Square Enix's three-step plan to recovery

Square Enix's three-step plan to recovery
Craig Chapple

By Craig Chapple

May 29th 2013 at 11:28AM

Redefining the blockbuster, localisation and new platforms high on publisher's agenda as it looks to reshape its fortunes

New Square Enix president Yosuke Matsuda has outlined three initiatives to reform the publisher's triple-A game development business.

Speaking in a financial results briefing, Matsuda said the company would look to overhaul its operations and large-scale development by improving the turnover of game releases, targeting smartphones and tablets and creating titles tailored for specific regions.

The move is part of Square Enix’s plan to improve its sales performance after it recently reported “extraordinary losses” of £88 million.

The publisher also claimed that it had missed a number of sales forecasts for games including Tomb Raider, Hitman: Absolution and Sleeping Dogs, with Tomb Raider only managing to sell 3.4 million units from a target of up to six million.

The first step outlined by Matsuda in Square Enix’s road to recovery is an overhaul of its development model for triple-A games.

As we reported yesterday, Matsuda expressed concerns over the increasingly long periods of time between investing in a game, its development, and sales. He said that he wanted the publisher to improve user engagement during the intervals between game releases, and used the examples of Kickstarter and Steam Early Access as potential ways to achieve this.

The second step relates to the development of more content for smartphones and tablets. Matsuda said that although it is an obvious claim, these devices had evolved “at a striking pace”, and that their specs were more than sufficient to create games for.

He said that rather than remaking old titles and franchises into social games, going forward he wanted the publisher to also create brand new content specifically for the platforms.

He remains cautious however on the challenges of developing for such platforms, given the different business models compared to the traditional pay-up-front pricing structure of triple-A console titles.

“The most difficult part here is the earnings model. The prior packaged software sales model was a simple world calculated by quantity times price,” said Matsuda.

“The optimal business structure for this world involved separating development from sales and marketing, and having each specialize in their particular function. From now, we need to move toward a more flexible business structure.

“Therefore, it is not enough to simply develop a ‘good game’, we have to think about what kind of game we want to present to our customers, how our customers will enjoy the game, and how we will receive compensation from our customers, which requires development, marketing and sales to unite in the creation of our games. Even in cases where the business model is a simple pay‐per‐download, we have to think of how to expand.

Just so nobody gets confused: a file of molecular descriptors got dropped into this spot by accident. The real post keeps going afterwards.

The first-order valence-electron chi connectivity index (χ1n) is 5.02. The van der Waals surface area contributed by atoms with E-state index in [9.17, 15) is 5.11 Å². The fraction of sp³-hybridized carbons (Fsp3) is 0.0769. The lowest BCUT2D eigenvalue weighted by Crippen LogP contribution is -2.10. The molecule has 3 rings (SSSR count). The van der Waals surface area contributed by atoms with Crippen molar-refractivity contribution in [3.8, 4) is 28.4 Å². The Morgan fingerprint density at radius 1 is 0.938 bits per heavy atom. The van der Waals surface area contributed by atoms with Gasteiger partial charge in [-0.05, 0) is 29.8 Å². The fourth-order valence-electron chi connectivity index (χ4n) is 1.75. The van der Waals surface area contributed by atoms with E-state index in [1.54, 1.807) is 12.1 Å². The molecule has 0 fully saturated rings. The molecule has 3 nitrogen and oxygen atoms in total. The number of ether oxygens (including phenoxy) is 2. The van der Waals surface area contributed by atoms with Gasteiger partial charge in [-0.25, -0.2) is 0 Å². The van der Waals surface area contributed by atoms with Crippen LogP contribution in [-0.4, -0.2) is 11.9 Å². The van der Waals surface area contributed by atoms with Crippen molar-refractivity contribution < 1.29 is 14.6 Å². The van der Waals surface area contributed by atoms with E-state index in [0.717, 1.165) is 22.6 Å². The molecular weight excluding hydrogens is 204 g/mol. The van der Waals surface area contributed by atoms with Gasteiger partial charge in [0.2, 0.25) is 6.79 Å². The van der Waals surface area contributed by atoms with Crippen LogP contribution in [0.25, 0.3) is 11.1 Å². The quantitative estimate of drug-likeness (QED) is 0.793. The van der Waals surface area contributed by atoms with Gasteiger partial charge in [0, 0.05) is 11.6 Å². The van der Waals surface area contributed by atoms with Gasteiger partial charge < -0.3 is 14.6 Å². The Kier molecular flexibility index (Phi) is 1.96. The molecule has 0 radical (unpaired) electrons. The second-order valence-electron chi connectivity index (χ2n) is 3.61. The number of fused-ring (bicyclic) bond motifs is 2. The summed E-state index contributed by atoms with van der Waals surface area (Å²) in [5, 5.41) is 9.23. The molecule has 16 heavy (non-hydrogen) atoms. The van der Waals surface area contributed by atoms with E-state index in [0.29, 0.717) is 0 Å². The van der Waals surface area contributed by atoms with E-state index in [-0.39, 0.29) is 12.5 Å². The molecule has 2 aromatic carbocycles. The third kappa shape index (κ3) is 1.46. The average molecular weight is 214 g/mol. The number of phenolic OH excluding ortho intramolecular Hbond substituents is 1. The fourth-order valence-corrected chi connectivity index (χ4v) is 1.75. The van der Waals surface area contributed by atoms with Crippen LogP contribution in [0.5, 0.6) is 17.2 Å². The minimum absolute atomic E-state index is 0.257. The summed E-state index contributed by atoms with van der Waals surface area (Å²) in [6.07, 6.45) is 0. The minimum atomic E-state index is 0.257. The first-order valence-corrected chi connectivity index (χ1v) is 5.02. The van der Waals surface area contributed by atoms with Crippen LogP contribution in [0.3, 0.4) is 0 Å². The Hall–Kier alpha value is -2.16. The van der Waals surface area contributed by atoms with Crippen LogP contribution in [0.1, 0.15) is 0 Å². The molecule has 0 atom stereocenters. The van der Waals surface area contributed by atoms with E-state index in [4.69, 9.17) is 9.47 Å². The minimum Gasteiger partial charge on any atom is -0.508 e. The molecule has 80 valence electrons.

“It is critical to provide new titles where various revenue models such as pay‐per‐download, F2P, PDLC, and hybrids of them, are unified with the game design.”

The third initiative is regionality, in which Matsuda is looking to create a game portfolio tailored for specific regional tastes.

He said Square Enix has in the past made the mistake of assuming its major titles would sell well worldwide, a proposition he claimed had been difficult to achieve, despite setting its development budgets in anticipation of global sales and success.

He added that many of the titles the publisher has decided to cancel or re-examine for fiscal year ending March 2013 had been based on this premise.

“As the sheer amount of and diversification of game and entertainment products is increasing, I believe it is difficult to move forward on the assumption that many products can cover the tastes of the entire world, and sell across the entire world,” said Matsuda.

“Of course, we will continue to invest in flagship titles that showcase our technological prowess, pursuing high‐end game quality, and which can earn profits on a global basis. Regarding a number of these types of titles, we will share information with everyone at this year's E3.

“That said, we cannot reasonably finance this direction for every single title, and we have to think about our entire product portfolio.”

Matsuda went on to say that, going forward, Square Enix would have to review the definition of a triple-A title, and would need to pursue a new type of blockbuster title, in addition to those matching the traditional definition.

He suggested this could come in the form of a PC, browser, smartphone or tablet game.

“Our customers' tastes throughout the globe are as varied as the regions in which they live, and as we think about our product portfolio in various regions, we need to develop our games appropriately,” he said.

“We have only just started reforming along the three points I mentioned above, so at this point, I can't speak about specific titles. But we are determined to solidly implement these initiatives.”